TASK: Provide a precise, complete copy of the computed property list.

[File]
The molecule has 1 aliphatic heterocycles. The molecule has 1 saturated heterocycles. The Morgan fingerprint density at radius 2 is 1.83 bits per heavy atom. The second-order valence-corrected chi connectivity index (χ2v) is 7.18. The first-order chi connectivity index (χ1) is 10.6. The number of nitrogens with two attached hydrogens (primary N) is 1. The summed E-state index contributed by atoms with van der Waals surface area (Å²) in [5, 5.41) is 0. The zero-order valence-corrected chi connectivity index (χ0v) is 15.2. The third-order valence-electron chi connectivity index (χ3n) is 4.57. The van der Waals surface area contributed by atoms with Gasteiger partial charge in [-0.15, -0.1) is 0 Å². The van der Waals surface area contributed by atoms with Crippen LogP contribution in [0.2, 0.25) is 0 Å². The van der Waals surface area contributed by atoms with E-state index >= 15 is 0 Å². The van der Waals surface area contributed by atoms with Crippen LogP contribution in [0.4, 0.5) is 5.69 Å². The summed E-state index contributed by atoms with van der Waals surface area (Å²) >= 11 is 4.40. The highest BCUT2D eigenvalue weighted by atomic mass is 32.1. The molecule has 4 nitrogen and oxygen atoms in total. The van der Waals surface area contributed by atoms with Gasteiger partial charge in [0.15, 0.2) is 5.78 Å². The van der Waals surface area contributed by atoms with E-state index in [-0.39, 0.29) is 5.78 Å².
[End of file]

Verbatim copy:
The molecule has 1 aliphatic heterocycles. The molecule has 1 saturated heterocycles. The Morgan fingerprint density at radius 2 is 1.83 bits per heavy atom. The second-order valence-corrected chi connectivity index (χ2v) is 7.18. The first-order chi connectivity index (χ1) is 10.6. The number of nitrogens with two attached hydrogens (primary N) is 1. The summed E-state index contributed by atoms with van der Waals surface area (Å²) in [5, 5.41) is 0. The zero-order valence-corrected chi connectivity index (χ0v) is 15.2. The third-order valence-electron chi connectivity index (χ3n) is 4.57. The van der Waals surface area contributed by atoms with Gasteiger partial charge in [-0.15, -0.1) is 0 Å². The van der Waals surface area contributed by atoms with Crippen LogP contribution in [0.2, 0.25) is 0 Å². The van der Waals surface area contributed by atoms with E-state index >= 15 is 0 Å². The van der Waals surface area contributed by atoms with Crippen LogP contribution in [0.4, 0.5) is 5.69 Å². The summed E-state index contributed by atoms with van der Waals surface area (Å²) >= 11 is 4.40. The highest BCUT2D eigenvalue weighted by atomic mass is 32.1. The molecule has 4 nitrogen and oxygen atoms in total. The van der Waals surface area contributed by atoms with Gasteiger partial charge in [0.15, 0.2) is 5.78 Å². The van der Waals surface area contributed by atoms with E-state index in [-0.39, 0.29) is 5.78 Å².